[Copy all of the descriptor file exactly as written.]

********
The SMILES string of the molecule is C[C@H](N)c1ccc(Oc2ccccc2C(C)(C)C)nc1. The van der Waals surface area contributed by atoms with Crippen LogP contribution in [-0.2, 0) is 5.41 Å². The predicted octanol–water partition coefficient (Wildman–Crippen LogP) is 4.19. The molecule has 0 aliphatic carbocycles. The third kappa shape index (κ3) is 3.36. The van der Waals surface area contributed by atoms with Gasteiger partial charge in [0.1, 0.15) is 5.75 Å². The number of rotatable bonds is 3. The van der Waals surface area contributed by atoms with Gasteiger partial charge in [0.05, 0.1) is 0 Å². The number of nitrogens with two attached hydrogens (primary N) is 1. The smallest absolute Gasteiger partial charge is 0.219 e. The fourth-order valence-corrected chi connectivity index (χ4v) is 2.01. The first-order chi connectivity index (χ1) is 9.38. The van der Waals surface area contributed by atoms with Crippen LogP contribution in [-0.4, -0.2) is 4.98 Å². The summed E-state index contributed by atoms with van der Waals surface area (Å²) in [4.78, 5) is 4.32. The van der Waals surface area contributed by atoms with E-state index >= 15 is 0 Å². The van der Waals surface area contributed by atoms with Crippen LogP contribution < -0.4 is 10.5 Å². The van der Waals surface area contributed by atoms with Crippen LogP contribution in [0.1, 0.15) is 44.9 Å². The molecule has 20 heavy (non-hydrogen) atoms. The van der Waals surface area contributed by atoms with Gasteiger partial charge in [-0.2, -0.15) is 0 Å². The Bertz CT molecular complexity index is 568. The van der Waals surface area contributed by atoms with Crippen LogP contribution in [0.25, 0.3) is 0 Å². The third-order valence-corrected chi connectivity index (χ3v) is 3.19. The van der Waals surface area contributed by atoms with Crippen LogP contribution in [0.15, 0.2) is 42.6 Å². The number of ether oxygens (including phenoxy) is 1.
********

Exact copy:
The SMILES string of the molecule is C[C@H](N)c1ccc(Oc2ccccc2C(C)(C)C)nc1. The van der Waals surface area contributed by atoms with Crippen LogP contribution in [-0.2, 0) is 5.41 Å². The predicted octanol–water partition coefficient (Wildman–Crippen LogP) is 4.19. The molecule has 0 aliphatic carbocycles. The third kappa shape index (κ3) is 3.36. The van der Waals surface area contributed by atoms with Gasteiger partial charge in [0.1, 0.15) is 5.75 Å². The number of rotatable bonds is 3. The van der Waals surface area contributed by atoms with Gasteiger partial charge in [0.05, 0.1) is 0 Å². The number of nitrogens with two attached hydrogens (primary N) is 1. The smallest absolute Gasteiger partial charge is 0.219 e. The fourth-order valence-corrected chi connectivity index (χ4v) is 2.01. The first-order chi connectivity index (χ1) is 9.38. The van der Waals surface area contributed by atoms with Crippen LogP contribution in [-0.4, -0.2) is 4.98 Å². The summed E-state index contributed by atoms with van der Waals surface area (Å²) in [4.78, 5) is 4.32. The van der Waals surface area contributed by atoms with E-state index >= 15 is 0 Å². The van der Waals surface area contributed by atoms with Crippen LogP contribution < -0.4 is 10.5 Å². The van der Waals surface area contributed by atoms with Crippen LogP contribution in [0.1, 0.15) is 44.9 Å². The molecule has 20 heavy (non-hydrogen) atoms. The van der Waals surface area contributed by atoms with Gasteiger partial charge in [-0.2, -0.15) is 0 Å². The Bertz CT molecular complexity index is 568. The van der Waals surface area contributed by atoms with Crippen LogP contribution in [0.25, 0.3) is 0 Å². The third-order valence-corrected chi connectivity index (χ3v) is 3.19. The van der Waals surface area contributed by atoms with Crippen LogP contribution in [0.15, 0.2) is 42.6 Å². The number of ether oxygens (including phenoxy) is 1.